In November 1952, Queen Elizabeth II of the United Kingdom arrived at the London Palladium with the Duke of Edinburgh and Princess Margaret for the first Royal Variety Performance of her reign. For the occasion, she chose a suite of jewels that she chose personally from Cartier.
The Stage summed up the occasion nicely: “History was made at the Palladium on Monday night when, for the first time, a reigning Queen of England attended a Royal Variety Performance. Her Majesty is no stranger to music hall. As Princess Elizabeth she went with her parents to no fewer than six Royal Variety Shows.” Among the acts that the Queen greeted after the show were Scottish comedian Charlie Naughton, American dancer Nanci Crompton, French entertainer Maurice Chevalier, and the Italian tenor Beniamino Gigli (who shakes her hand here).
Both princesses were dripping in diamonds for the occasion. Margaret wore a diamond riviere, and she pinned her ruby and diamond floral brooch, which was made four years earlier by Cartier, to the strap of her red velvet evening gown.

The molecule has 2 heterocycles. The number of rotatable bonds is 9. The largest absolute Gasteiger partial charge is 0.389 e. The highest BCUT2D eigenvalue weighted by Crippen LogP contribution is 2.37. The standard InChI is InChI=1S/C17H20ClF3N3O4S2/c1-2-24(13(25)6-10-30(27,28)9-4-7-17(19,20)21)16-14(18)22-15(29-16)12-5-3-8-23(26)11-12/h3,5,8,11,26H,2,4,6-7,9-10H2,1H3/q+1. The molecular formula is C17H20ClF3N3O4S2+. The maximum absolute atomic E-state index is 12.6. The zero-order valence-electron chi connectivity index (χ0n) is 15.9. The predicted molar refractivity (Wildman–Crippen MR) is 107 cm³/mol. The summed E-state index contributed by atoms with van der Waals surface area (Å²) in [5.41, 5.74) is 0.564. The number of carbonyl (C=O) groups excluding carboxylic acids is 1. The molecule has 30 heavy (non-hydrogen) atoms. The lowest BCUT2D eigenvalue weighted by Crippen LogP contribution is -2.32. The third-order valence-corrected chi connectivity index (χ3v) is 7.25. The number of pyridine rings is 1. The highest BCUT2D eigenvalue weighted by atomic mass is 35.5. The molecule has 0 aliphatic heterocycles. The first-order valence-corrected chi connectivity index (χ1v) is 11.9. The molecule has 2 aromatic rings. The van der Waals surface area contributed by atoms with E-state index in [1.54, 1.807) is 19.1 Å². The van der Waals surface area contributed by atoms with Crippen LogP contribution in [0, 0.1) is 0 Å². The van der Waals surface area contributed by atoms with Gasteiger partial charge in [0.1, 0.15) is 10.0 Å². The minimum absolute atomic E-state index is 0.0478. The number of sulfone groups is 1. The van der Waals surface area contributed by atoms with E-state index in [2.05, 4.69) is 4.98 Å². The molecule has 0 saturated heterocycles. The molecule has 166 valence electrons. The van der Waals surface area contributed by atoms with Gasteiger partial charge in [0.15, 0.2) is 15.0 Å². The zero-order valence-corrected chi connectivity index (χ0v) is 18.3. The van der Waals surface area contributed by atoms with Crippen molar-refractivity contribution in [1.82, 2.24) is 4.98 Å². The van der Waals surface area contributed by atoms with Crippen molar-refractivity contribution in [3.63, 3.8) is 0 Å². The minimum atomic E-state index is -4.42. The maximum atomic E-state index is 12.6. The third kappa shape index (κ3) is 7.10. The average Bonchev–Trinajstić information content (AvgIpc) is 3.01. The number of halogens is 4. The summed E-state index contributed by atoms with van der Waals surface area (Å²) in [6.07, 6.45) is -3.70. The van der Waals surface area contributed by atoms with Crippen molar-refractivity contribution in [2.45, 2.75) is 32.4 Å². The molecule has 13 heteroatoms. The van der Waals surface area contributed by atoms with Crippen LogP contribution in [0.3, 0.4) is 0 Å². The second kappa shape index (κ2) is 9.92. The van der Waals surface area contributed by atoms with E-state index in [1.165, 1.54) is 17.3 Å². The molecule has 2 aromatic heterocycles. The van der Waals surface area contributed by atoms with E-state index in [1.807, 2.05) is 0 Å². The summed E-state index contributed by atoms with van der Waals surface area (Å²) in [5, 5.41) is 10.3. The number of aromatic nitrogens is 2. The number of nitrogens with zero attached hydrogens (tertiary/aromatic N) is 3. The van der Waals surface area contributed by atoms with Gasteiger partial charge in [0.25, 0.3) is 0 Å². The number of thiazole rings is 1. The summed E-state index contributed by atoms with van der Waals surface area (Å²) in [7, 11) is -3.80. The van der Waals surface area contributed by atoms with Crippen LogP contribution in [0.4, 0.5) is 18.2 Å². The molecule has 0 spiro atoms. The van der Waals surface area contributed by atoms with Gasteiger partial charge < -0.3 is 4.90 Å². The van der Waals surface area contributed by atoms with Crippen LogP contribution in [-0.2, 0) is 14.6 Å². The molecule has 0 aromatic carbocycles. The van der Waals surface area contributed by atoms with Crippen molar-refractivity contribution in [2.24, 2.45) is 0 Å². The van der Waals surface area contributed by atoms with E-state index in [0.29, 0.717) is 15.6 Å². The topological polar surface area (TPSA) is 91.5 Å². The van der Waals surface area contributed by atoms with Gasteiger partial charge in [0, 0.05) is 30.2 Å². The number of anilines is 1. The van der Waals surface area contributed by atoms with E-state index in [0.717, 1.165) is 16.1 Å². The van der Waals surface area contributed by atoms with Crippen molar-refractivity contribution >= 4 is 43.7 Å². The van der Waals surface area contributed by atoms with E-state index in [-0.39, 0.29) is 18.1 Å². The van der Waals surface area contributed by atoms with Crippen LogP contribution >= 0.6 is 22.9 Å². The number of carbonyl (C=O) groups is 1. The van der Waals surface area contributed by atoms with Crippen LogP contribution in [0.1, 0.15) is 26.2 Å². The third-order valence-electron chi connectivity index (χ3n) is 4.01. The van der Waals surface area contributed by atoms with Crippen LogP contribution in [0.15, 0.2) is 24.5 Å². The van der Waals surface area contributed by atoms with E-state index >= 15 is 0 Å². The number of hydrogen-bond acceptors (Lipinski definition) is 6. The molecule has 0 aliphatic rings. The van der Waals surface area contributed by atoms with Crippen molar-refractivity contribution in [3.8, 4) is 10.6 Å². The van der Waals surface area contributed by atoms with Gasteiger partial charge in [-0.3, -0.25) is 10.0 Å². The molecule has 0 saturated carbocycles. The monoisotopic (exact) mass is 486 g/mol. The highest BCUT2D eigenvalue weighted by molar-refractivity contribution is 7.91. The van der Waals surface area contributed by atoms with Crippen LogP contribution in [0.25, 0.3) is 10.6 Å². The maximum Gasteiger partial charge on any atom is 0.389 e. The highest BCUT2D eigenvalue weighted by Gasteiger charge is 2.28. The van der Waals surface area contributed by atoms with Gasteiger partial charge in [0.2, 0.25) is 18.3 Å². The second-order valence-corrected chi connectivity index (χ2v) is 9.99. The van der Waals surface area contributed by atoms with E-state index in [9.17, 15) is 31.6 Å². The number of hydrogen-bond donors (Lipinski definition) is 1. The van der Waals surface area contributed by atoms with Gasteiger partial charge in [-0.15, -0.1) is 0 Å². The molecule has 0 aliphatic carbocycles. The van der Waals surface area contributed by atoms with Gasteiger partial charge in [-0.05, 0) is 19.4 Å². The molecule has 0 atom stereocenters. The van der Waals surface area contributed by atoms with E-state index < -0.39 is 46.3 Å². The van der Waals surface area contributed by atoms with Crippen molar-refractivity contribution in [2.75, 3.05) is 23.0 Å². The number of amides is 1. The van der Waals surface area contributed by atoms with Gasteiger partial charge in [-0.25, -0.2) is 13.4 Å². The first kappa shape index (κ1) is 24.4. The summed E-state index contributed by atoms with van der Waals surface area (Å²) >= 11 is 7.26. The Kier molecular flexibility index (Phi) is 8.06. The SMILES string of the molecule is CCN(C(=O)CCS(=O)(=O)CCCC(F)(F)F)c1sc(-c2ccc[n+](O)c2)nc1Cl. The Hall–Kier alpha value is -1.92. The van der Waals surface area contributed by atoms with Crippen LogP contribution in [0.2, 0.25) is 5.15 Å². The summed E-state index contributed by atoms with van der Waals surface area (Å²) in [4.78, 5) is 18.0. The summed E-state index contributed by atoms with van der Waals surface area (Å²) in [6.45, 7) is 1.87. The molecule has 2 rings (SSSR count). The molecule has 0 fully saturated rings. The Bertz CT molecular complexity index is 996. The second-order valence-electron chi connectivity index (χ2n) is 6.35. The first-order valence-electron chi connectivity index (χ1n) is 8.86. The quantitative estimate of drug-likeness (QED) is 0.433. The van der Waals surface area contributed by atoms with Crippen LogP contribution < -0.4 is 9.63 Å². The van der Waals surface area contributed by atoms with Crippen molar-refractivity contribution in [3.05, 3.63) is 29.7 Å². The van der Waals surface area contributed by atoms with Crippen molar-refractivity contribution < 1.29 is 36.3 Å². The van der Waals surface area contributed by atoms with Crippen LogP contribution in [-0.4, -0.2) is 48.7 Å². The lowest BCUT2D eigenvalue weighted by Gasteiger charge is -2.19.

The Queen also turned to the Cartier pieces in her jewelry box for the occasion. With her gown, described in the papers as “a full-skirted gown of gold and silver and turquoise silk” she wore diamonds and a fur wrap.
Her tiara and necklace were part of the Nizam of Hyderabad Suite. The jewels were a wedding gift from the Nizam to Elizabeth in 1947. Instead of choosing the jewels for her, he told her to choose anything she’d like from the existing stock at Cartier. She selected this diamond floral tiara (with elements that could be removed and worn as brooches) and its coordinating necklace. Later, she had the tiara dismantled, saving the rose brooches and using the remaining diamonds in the construction of the Burmese Ruby Tiara.
She finished off the look with two more wedding presents. The Greville Chandelier Earrings, also made by Cartier, were part of her wedding presents from her parents, King George VI and Queen Elizabeth. She also wore the pair of traditional Indian bangle bracelets that Queen Mary gave her as a wedding present. The earrings had been a part of the Greville bequest, and the bracelets were from Queen Mary’s own wedding gift collection, having been presented to her by the Bombay Presidency.
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